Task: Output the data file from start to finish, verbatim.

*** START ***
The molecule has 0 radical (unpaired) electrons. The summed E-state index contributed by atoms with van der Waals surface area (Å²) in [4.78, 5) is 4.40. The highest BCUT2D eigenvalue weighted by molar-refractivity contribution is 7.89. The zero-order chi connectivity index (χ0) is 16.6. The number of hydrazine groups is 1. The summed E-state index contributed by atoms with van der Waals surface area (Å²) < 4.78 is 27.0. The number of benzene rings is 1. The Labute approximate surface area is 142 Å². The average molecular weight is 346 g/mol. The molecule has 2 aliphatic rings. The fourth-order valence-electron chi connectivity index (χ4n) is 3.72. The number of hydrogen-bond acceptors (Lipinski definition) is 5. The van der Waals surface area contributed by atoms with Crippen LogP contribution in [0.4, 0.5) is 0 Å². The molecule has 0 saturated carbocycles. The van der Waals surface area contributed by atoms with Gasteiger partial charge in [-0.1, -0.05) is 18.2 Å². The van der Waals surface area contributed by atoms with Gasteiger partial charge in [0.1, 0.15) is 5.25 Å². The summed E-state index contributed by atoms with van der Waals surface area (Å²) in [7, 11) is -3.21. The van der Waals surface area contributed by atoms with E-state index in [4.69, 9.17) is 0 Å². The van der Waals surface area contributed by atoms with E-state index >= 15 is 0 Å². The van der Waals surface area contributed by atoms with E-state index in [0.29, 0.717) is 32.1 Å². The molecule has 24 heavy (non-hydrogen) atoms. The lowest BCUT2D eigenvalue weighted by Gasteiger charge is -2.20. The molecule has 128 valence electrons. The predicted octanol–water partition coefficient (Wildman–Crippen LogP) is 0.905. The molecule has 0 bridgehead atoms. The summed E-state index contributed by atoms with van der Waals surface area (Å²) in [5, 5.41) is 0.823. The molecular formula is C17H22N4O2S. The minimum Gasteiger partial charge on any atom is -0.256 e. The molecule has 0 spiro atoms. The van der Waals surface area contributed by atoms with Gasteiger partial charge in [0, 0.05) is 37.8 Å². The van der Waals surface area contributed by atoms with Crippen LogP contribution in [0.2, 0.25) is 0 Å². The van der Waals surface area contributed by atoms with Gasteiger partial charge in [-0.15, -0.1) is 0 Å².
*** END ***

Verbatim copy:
The molecule has 0 radical (unpaired) electrons. The summed E-state index contributed by atoms with van der Waals surface area (Å²) in [4.78, 5) is 4.40. The highest BCUT2D eigenvalue weighted by molar-refractivity contribution is 7.89. The zero-order chi connectivity index (χ0) is 16.6. The number of hydrazine groups is 1. The summed E-state index contributed by atoms with van der Waals surface area (Å²) < 4.78 is 27.0. The number of benzene rings is 1. The Labute approximate surface area is 142 Å². The average molecular weight is 346 g/mol. The molecule has 2 aliphatic rings. The fourth-order valence-electron chi connectivity index (χ4n) is 3.72. The number of hydrogen-bond acceptors (Lipinski definition) is 5. The van der Waals surface area contributed by atoms with Crippen LogP contribution in [0.4, 0.5) is 0 Å². The molecule has 0 saturated carbocycles. The van der Waals surface area contributed by atoms with Gasteiger partial charge in [-0.1, -0.05) is 18.2 Å². The van der Waals surface area contributed by atoms with Gasteiger partial charge in [0.1, 0.15) is 5.25 Å². The summed E-state index contributed by atoms with van der Waals surface area (Å²) in [7, 11) is -3.21. The van der Waals surface area contributed by atoms with E-state index in [4.69, 9.17) is 0 Å². The van der Waals surface area contributed by atoms with E-state index >= 15 is 0 Å². The van der Waals surface area contributed by atoms with E-state index in [0.29, 0.717) is 32.1 Å². The molecule has 24 heavy (non-hydrogen) atoms. The lowest BCUT2D eigenvalue weighted by Gasteiger charge is -2.20. The molecule has 128 valence electrons. The predicted octanol–water partition coefficient (Wildman–Crippen LogP) is 0.905. The molecule has 0 bridgehead atoms. The summed E-state index contributed by atoms with van der Waals surface area (Å²) in [5, 5.41) is 0.823. The molecular formula is C17H22N4O2S. The minimum Gasteiger partial charge on any atom is -0.256 e. The molecule has 0 spiro atoms. The van der Waals surface area contributed by atoms with Gasteiger partial charge in [0, 0.05) is 37.8 Å². The van der Waals surface area contributed by atoms with Crippen LogP contribution in [0.2, 0.25) is 0 Å². The van der Waals surface area contributed by atoms with Gasteiger partial charge in [-0.15, -0.1) is 0 Å².